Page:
This is the first time you have a feature writing credit, and it’s shared with Richard Linklater. What’s the key to that creative partnership?

GP: Rick and I are really two hemispheres of the same brain. We come at it from two different angles, but the thing that makes the process effortless is that we both agree on what is good. Sometimes when you’re writing with somebody, you don’t agree on the end goal, and then it gets frustrating. Rick’s approach is so circuitous — you end up finding gold by going on the walk, you know what I mean? You don’t search for gold. For the two of us, our love language is watching movies, and so we got to kind of infuse that [here].

What I think is so effective about this film is the way you mash up all these genres — noir, screwball comedy, mistaken identity, thriller, some action, obviously. But you can’t have this movie without a femme fatale, a romantic sparring partner, and that is Adria Arjona. How was the process of bringing her into the fold?

GP: Obviously she’s been in massive movies, and I’d seen her in things but didn’t know her name. Rick sat down with her first on Zoom. When he called me afterward, it felt like a guy who’d been on a great first date and didn’t want to get too excited. He was like, “I think you’re going to like her, but you have to meet her and do your own thing.” 

So I sat down with her. I really wanted to drink, but I [was] on dry [January]. She’s like, “I’m on dry January, too.” We were like, “Okay, let’s just have water.” We were talking for 30 minutes, and she’s like, “Do you want to just do one mezcal?” Five hours later, we were a few in, and it felt like we had been friends forever. Adria, when you talk to her, there’s just an honesty and a vulnerability there that’s really crucial.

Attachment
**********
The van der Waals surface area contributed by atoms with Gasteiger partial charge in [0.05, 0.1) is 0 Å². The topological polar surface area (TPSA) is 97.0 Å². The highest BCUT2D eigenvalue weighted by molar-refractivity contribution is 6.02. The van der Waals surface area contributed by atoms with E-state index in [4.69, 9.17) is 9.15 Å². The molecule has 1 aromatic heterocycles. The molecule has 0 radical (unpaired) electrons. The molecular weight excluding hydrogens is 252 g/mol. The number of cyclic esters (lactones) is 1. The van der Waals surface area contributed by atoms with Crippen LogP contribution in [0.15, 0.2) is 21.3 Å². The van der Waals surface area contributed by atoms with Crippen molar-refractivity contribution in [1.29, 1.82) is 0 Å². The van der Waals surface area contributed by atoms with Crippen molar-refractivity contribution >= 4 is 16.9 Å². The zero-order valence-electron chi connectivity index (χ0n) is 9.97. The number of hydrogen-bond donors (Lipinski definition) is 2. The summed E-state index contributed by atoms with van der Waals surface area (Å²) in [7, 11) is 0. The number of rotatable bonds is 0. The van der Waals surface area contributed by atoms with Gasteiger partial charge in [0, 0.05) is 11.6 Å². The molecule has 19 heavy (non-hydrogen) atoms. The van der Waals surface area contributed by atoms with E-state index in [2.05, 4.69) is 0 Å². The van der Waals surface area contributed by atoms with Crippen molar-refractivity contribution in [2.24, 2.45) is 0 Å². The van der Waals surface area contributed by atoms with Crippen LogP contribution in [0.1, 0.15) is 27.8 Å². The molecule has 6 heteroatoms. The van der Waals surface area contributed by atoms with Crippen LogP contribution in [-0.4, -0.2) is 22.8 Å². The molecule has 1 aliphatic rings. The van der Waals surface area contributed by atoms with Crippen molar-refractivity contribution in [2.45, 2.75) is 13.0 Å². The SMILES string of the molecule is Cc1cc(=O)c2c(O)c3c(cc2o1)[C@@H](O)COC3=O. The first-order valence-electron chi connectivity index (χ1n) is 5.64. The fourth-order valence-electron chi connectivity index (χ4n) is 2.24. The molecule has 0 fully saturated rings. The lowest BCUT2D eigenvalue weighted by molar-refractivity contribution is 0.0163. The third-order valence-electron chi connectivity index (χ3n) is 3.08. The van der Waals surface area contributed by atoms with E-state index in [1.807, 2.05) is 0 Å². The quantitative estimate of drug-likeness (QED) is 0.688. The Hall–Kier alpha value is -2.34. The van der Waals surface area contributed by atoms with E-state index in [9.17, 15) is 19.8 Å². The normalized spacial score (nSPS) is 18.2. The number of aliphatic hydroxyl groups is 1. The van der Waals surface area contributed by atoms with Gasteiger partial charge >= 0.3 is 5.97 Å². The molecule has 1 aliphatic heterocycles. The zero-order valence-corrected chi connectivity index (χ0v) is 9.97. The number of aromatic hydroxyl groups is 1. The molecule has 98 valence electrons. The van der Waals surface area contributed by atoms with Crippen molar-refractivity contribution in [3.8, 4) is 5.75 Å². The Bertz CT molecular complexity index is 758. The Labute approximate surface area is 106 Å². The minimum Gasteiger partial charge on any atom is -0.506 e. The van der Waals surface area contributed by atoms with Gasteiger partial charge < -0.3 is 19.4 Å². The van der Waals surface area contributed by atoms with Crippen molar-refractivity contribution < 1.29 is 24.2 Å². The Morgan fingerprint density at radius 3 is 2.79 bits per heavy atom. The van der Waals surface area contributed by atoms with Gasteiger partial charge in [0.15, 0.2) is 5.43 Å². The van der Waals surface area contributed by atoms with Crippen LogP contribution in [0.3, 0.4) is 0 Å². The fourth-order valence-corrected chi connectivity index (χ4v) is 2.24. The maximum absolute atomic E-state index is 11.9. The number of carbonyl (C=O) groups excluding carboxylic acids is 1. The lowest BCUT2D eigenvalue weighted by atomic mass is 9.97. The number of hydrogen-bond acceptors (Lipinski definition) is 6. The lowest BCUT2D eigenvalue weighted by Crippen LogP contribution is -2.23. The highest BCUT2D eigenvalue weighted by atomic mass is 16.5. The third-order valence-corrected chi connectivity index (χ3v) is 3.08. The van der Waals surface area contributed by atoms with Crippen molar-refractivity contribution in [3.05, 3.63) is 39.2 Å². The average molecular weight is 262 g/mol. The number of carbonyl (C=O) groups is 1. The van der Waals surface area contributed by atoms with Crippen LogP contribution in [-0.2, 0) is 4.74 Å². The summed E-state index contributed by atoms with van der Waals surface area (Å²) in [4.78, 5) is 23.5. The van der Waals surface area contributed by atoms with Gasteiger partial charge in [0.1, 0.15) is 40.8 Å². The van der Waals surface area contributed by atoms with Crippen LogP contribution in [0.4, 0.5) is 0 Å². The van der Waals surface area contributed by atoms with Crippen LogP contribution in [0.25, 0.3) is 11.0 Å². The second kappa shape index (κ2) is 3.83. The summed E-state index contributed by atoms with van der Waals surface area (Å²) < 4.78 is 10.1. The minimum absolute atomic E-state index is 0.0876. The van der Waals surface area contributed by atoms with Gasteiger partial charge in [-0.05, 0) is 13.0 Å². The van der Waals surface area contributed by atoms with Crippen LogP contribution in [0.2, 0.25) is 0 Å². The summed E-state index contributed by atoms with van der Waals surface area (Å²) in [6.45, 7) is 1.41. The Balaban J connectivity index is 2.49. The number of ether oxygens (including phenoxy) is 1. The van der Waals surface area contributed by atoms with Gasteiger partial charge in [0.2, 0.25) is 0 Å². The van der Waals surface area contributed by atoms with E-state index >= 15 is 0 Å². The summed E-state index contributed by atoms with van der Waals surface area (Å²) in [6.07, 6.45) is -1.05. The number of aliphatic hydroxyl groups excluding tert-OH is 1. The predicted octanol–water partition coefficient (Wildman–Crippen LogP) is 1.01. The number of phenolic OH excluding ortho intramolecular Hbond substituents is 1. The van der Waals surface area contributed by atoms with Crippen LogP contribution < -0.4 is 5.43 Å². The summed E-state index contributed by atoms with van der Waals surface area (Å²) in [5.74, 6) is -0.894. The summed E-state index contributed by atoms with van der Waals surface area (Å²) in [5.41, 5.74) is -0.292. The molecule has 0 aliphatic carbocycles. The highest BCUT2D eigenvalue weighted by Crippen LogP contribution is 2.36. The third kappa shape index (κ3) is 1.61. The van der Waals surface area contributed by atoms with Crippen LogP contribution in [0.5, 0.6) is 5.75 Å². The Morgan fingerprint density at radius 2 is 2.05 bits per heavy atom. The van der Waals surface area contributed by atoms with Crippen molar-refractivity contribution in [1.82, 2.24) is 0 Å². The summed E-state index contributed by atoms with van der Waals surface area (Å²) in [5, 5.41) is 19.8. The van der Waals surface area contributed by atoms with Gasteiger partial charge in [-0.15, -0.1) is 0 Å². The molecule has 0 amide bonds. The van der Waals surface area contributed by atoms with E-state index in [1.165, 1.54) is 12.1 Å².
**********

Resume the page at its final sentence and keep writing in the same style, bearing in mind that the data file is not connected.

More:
Glen Powell wears a white tank top and brown jacket and holds a dog.

Glen Powell

The idea at the core of this film is becoming who you want to be by almost creating this persona and then being really happy with the new person, which is interesting.

GP: That’s the undercurrent of this entire movie, this idea that we kind of know who we are: the things that we like about ourselves, and some that we don’t. And sometimes it’s literally that simple. Sometimes it is literally putting on different clothes, waking up at six a.m. and doing the workout, and saying, “I’m just gonna act like I am this person.” Sometimes, you do become that person. When I was struggling out here as an actor, I remember the head of casting at a big studio told my manager at the time, “You should try to get him a guest spot or two and send him back to Texas with his head held high.” Hollywood is known for punching down, but it’s never easy to hear those things. I remember that in that moment, something switched in my head. I said, “Oh my God, he doesn’t know yet. He just doesn’t know that this is all gonna work out.” 

Speaking of those early days, you grew up in Texas when there was some juice around the film scene in and around Austin, but not in your backyard necessarily. But suddenly you’re 14 and you’re auditioning. Did you have to convince your family?

GP: I’ve got to give my parents credit for letting me try whatever I wanted to try as a kid. If I liked an instrument, I could attempt to play it. I never became an expert at anything, but decent at a lot of different things, which is sort of the essence of being an actor. You’re never a pro, you can just pull it off enough to hopefully fool the audience. My mom was very generous with her time and support and the fact that she drove me to all these auditions. I asked to take an acting class at this place called Austin Musical Theater. They happened to be auditioning for The Music Man. It was [one of] these big stage musicals. I mean, these are million-dollar-plus productions. You had Broadway directors coming to Austin with all this money to play with, putting on big stage plays at the Palmer Event Center in the Paramount Theatre. And we had Broadway talent playing some of the principals, then all the kids got to act with the highest caliber people because of that. I loved it. I loved the hours. I loved the discovery. I loved the camaraderie that you’d find with a cast. Sometimes I’d go straight from school and rehearse till past midnight and then I’d have to be at school early the next day. I loved that feeling of soaking up every minute of every day, and you’re just exhausted. That’s the sort of thing that gets me excited about making movies. I love that collaboration and working on that timeline.